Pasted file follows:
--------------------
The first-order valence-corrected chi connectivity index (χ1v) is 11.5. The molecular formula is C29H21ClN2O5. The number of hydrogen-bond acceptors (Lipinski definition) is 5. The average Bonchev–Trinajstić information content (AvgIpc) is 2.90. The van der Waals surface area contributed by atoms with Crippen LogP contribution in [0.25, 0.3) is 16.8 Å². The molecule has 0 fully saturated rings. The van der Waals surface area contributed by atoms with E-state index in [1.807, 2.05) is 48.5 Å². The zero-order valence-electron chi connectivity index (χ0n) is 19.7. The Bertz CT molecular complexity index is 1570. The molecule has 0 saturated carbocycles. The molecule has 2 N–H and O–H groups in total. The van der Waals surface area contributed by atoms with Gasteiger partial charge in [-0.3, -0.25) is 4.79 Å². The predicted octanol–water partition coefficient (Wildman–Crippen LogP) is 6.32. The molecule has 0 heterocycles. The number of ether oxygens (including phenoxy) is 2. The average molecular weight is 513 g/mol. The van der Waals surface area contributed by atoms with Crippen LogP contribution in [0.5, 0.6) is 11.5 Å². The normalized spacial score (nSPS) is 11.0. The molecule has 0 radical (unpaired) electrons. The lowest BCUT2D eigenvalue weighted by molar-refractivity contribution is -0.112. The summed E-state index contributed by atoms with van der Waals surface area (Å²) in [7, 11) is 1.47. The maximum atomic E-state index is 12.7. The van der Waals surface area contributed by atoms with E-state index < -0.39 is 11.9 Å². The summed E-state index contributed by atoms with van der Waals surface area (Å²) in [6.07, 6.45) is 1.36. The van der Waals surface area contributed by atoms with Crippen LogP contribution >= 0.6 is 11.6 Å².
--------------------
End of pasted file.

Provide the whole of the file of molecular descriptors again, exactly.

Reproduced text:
The first-order valence-corrected chi connectivity index (χ1v) is 11.5. The molecular formula is C29H21ClN2O5. The number of hydrogen-bond acceptors (Lipinski definition) is 5. The average Bonchev–Trinajstić information content (AvgIpc) is 2.90. The van der Waals surface area contributed by atoms with Crippen LogP contribution in [0.25, 0.3) is 16.8 Å². The molecule has 0 fully saturated rings. The van der Waals surface area contributed by atoms with E-state index in [1.807, 2.05) is 48.5 Å². The zero-order valence-electron chi connectivity index (χ0n) is 19.7. The Bertz CT molecular complexity index is 1570. The molecule has 0 saturated carbocycles. The molecule has 2 N–H and O–H groups in total. The van der Waals surface area contributed by atoms with Gasteiger partial charge in [-0.3, -0.25) is 4.79 Å². The predicted octanol–water partition coefficient (Wildman–Crippen LogP) is 6.32. The molecule has 0 heterocycles. The number of ether oxygens (including phenoxy) is 2. The average molecular weight is 513 g/mol. The van der Waals surface area contributed by atoms with Crippen LogP contribution in [0.5, 0.6) is 11.5 Å². The normalized spacial score (nSPS) is 11.0. The molecule has 0 radical (unpaired) electrons. The lowest BCUT2D eigenvalue weighted by molar-refractivity contribution is -0.112. The summed E-state index contributed by atoms with van der Waals surface area (Å²) in [7, 11) is 1.47. The maximum atomic E-state index is 12.7. The van der Waals surface area contributed by atoms with E-state index < -0.39 is 11.9 Å². The summed E-state index contributed by atoms with van der Waals surface area (Å²) in [6.07, 6.45) is 1.36. The van der Waals surface area contributed by atoms with Crippen LogP contribution >= 0.6 is 11.6 Å².